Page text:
Britology Watch: Deconstructing \’British Values\’

28 June 2007

Gordon Brown’s School Motto

In his short speech following his appointment to the post of prime minister yesterday, GB [Gordon Brown] stated that he will continue to be guided, as he has always been, by his High School motto: “I will try my utmost”.

The actual motto of Kirkcaldy High School is, in Latin, ‘Usque conabor’. GB’s translation is correct, although the emphasis on ‘my utmost’ is revealing: he could have said ‘I will try to the utmost’. This is in fact a rather individualist motto, reflecting a personal determination and ambition to improve oneself through education and hard work. In this respect, it’s unlike most school mottos, which make statements about the moral value of work, or other activities and qualities, in general. Traditionally, these aphorisms are also frequently tied in with Christian ethical ideals or even mention God explicitly – such as in my own school’s motto, Domine dirige nos (Lord guide us).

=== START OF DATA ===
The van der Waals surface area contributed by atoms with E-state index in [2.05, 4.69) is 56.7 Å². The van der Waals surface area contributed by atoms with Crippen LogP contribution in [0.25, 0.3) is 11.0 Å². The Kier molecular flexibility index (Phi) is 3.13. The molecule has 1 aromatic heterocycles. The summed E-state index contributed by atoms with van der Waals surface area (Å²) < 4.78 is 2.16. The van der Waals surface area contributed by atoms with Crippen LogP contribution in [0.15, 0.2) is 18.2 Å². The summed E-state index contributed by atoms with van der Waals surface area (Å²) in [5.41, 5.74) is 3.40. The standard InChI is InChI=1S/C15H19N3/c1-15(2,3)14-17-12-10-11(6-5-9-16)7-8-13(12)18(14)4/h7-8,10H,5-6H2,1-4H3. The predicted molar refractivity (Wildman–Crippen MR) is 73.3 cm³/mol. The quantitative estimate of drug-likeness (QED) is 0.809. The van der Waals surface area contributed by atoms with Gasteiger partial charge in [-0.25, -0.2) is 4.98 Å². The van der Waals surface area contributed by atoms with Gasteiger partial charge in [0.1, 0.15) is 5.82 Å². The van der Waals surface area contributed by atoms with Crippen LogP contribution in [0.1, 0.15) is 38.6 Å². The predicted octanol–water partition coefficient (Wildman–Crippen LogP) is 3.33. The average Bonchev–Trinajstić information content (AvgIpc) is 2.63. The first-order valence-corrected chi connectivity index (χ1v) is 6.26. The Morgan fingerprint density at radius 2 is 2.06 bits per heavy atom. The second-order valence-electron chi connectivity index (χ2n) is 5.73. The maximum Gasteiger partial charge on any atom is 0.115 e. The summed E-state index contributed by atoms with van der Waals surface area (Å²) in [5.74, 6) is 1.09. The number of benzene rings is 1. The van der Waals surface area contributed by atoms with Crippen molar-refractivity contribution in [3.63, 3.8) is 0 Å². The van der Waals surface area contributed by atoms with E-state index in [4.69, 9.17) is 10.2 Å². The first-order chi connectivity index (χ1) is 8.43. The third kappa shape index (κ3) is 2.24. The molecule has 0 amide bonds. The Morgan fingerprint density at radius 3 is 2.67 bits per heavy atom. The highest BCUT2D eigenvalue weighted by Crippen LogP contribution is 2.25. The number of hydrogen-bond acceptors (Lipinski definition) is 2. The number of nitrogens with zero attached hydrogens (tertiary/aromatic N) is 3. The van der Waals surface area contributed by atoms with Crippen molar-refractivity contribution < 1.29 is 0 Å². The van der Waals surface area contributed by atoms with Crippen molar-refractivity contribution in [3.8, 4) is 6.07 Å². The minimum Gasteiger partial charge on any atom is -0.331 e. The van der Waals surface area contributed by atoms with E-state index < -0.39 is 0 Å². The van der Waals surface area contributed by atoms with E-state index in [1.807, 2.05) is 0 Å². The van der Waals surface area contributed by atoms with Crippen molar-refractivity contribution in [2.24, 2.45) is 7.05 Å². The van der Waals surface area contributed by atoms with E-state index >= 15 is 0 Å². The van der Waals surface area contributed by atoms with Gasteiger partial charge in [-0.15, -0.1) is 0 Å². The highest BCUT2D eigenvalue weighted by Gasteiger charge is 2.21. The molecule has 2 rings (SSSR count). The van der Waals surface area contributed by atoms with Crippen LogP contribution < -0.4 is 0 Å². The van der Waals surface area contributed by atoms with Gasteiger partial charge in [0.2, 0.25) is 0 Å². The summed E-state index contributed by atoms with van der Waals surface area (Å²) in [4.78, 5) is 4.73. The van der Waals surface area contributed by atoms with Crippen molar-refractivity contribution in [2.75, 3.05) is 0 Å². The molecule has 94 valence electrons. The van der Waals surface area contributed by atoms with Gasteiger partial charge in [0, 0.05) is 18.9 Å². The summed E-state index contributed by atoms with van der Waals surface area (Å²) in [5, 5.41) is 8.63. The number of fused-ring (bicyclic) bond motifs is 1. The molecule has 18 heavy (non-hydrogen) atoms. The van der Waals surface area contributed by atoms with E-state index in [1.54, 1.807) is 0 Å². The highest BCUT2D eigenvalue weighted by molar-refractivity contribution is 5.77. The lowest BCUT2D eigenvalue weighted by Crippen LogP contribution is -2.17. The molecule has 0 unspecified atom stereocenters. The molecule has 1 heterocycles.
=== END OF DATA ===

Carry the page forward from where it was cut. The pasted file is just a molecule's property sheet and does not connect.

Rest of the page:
Conscious, perhaps, of the unusually individualistic character of its motto, the High School has now modified the translation to ‘Working Together to Improve’. While this motto in turn, in its reaffirmation of the socially progressive value of work and education, could almost serve as a campaign slogan for the Labour Party, it is distinctly more collaborative than the original translation that embedded itself in GB’s memory.

We are left with an impression of a prime minister who will indeed work hard. But at the same time, we cannot be sure that the objectives towards which he will strive will be ones commanding the assent of even the majority of the people, let alone all the people – rather than just goals which GB has determined in advance and will be resolute in carrying through. Certainly, we can’t be sure that he will be guided by the Christian principles of his Church of Scotland father, let alone the wider Christian tradition of service to others that the queen symbolises as head of state and head of the Church of England.

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